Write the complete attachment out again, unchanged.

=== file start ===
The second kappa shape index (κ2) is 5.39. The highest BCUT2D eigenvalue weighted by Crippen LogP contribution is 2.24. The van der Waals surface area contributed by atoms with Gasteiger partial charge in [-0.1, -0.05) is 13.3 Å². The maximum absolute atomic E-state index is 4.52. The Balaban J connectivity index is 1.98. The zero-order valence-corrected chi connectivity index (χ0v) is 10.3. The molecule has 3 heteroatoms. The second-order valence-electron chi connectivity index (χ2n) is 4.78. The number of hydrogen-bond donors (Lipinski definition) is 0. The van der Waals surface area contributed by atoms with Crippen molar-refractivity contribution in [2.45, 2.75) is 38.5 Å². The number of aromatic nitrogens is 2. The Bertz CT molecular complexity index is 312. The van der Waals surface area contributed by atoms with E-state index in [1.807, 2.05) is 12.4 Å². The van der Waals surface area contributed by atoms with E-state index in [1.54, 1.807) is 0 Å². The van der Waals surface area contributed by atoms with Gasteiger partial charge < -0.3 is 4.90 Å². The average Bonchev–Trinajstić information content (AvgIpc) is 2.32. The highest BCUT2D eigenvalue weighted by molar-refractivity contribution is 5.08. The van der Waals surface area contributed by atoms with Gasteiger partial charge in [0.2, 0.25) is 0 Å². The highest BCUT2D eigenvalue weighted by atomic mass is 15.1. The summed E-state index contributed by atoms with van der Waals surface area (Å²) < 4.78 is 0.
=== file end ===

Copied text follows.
The second kappa shape index (κ2) is 5.39. The highest BCUT2D eigenvalue weighted by Crippen LogP contribution is 2.24. The van der Waals surface area contributed by atoms with Gasteiger partial charge in [-0.1, -0.05) is 13.3 Å². The maximum absolute atomic E-state index is 4.52. The Balaban J connectivity index is 1.98. The zero-order valence-corrected chi connectivity index (χ0v) is 10.3. The molecule has 3 heteroatoms. The second-order valence-electron chi connectivity index (χ2n) is 4.78. The number of hydrogen-bond donors (Lipinski definition) is 0. The van der Waals surface area contributed by atoms with Crippen molar-refractivity contribution in [2.45, 2.75) is 38.5 Å². The number of aromatic nitrogens is 2. The Bertz CT molecular complexity index is 312. The van der Waals surface area contributed by atoms with E-state index in [1.807, 2.05) is 12.4 Å². The van der Waals surface area contributed by atoms with E-state index in [1.54, 1.807) is 0 Å². The van der Waals surface area contributed by atoms with Gasteiger partial charge < -0.3 is 4.90 Å². The average Bonchev–Trinajstić information content (AvgIpc) is 2.32. The highest BCUT2D eigenvalue weighted by molar-refractivity contribution is 5.08. The van der Waals surface area contributed by atoms with Gasteiger partial charge in [0.2, 0.25) is 0 Å². The highest BCUT2D eigenvalue weighted by atomic mass is 15.1. The summed E-state index contributed by atoms with van der Waals surface area (Å²) < 4.78 is 0.